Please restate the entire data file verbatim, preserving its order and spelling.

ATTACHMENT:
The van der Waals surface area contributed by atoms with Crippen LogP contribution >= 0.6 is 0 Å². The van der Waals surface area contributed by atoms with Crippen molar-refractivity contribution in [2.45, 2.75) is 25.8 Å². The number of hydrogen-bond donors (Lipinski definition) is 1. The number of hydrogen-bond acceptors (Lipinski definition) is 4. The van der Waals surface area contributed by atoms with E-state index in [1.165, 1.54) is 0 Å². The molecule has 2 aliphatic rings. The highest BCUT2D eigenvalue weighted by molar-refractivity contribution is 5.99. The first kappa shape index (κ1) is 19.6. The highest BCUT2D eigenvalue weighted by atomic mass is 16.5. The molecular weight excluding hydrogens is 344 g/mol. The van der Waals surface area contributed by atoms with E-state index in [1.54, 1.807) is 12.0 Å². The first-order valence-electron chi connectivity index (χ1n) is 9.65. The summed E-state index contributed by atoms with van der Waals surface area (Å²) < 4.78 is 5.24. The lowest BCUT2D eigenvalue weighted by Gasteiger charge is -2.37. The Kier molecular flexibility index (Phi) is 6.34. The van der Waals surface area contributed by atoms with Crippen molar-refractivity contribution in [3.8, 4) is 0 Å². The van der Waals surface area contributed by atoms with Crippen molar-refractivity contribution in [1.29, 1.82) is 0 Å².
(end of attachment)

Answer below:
The van der Waals surface area contributed by atoms with Crippen LogP contribution >= 0.6 is 0 Å². The van der Waals surface area contributed by atoms with Crippen molar-refractivity contribution in [2.45, 2.75) is 25.8 Å². The number of hydrogen-bond donors (Lipinski definition) is 1. The number of hydrogen-bond acceptors (Lipinski definition) is 4. The van der Waals surface area contributed by atoms with E-state index in [1.165, 1.54) is 0 Å². The molecule has 2 aliphatic rings. The highest BCUT2D eigenvalue weighted by molar-refractivity contribution is 5.99. The first kappa shape index (κ1) is 19.6. The highest BCUT2D eigenvalue weighted by atomic mass is 16.5. The molecular weight excluding hydrogens is 344 g/mol. The van der Waals surface area contributed by atoms with E-state index in [1.54, 1.807) is 12.0 Å². The first-order valence-electron chi connectivity index (χ1n) is 9.65. The summed E-state index contributed by atoms with van der Waals surface area (Å²) < 4.78 is 5.24. The lowest BCUT2D eigenvalue weighted by Gasteiger charge is -2.37. The Kier molecular flexibility index (Phi) is 6.34. The van der Waals surface area contributed by atoms with Crippen molar-refractivity contribution in [3.8, 4) is 0 Å². The van der Waals surface area contributed by atoms with Crippen molar-refractivity contribution in [1.29, 1.82) is 0 Å².